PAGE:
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Judge: Cabdriver Thomas Moroughan's lawsuit over 2011 cop shooting can include allegations Nassau police falsified reports

Former Nassau police Officer Anthony DiLeonardo and cabdriver

Former Nassau police Officer Anthony DiLeonardo and cabdriver Thomas Moroughan. Credit: NCPD; James Carbone

Citing a Newsday investigation, a federal judge will allow an unarmed cabdriver shot in Huntington Station by an off-duty Nassau County police officer to amend his $30 million lawsuit to include allegations that Nassau had an "unlawful policy and custom of falsifying reports" regarding police officers' use of deadly force.

The order, issued last week, is a procedural victory for Thomas Moroughan, the unarmed cabbie who on Feb. 11, 2011, was shot by then-Nassau Police Officer Anthony DiLeonardo after a night of drinking with another off-duty officer, Edward Bienz.

U.S. District Court Judge Joseph F. Bianco said in a 10-page memo that he sided with Moroughan regarding the addition of the claim to the pending suit because of the timing of a Newsday story in November 2013 on the police department's Deadly Force Emergency Response Team, which investigates all police-involved shootings.

Nassau's lawyers argued the deadline had expired for Moroughan's claims to be added to the suit against Nassau and Suffolk counties. The cabbie's lawyers have said in court papers that the deadly force investigators "intentionally failed to investigate and report accurate findings in order to protect DiLeonardo and Bienz from punishment."

Bianco, who called the arguments from Nassau's attorneys "entirely unpersuasive," said Moroughan was "not aware of the allegations" until the Newsday article. The judge said "it was not unreasonable for [Moroughan] to investigate those allegations for nine months before seeking to amend the pleading."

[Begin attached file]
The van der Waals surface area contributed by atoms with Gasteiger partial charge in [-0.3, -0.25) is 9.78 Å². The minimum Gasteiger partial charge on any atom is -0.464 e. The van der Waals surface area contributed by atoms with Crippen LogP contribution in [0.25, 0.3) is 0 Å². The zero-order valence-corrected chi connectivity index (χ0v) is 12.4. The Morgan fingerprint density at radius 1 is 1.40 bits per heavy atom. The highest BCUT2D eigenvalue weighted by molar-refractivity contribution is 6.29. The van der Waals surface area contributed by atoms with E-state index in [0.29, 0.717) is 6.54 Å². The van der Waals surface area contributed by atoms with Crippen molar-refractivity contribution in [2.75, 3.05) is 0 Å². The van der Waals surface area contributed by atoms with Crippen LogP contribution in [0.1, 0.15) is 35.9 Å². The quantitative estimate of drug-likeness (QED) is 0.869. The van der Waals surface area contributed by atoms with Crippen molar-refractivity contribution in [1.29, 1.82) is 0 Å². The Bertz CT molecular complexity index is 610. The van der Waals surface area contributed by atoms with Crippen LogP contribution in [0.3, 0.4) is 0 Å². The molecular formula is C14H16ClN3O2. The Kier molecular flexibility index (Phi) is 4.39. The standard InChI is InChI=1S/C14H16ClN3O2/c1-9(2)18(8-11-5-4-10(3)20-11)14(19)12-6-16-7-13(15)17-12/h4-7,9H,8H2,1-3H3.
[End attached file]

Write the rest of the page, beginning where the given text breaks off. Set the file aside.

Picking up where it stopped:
In an email Wednesday, county attorney Carnell Foskey declined to comment, but in 2014 he told Newsday that Moroughan's claims were "frivolous" and "have no truth to them."

Moroughan's lawyer, Anthony Grandinette, said in an email Wednesday that the judge's decision is "significant" because it allows his client to prove that the team "engaged in an unconstitutional pattern and practice of fabricating its reports and withholding critical facts. . . . In short, Mr. Moroughan's case was not an isolated incident."

Moroughan, with his pregnant girlfriend, was retreating from DiLeonardo after a road-rage incident, when DiLeonardo fired his service weapon five times, authorities said. Moroughan was shot twice and also had a broken nose.

Nassau's Deadly Force Emergency Response Team ruled in the immediate aftermath of the incident that DiLeonardo's actions were justified. The officer, who later admitted to consuming eight to 10 alcoholic beverages before the encounter, said he shot Moroughan because the cabdriver revved his engine at him and he feared for his life.

But a later report from the department's Internal Affairs Bureau concluded the incident could not have unfolded the way DiLeonardo and Bienz described, and all charges against Moroughan were dropped.

A special grand jury convened by Suffolk District Attorney Thomas Spota to investigate the incident expired last year with no criminal charges brought, despite the department's findings that DiLeonardo committed four felonies and a misdemeanor.

DiLeonardo was fired last year. Bienz was disciplined for his role and remains an officer in the Third Precinct. Last year, Nassau police created a review board to oversee investigations of all police deadly force incidents.


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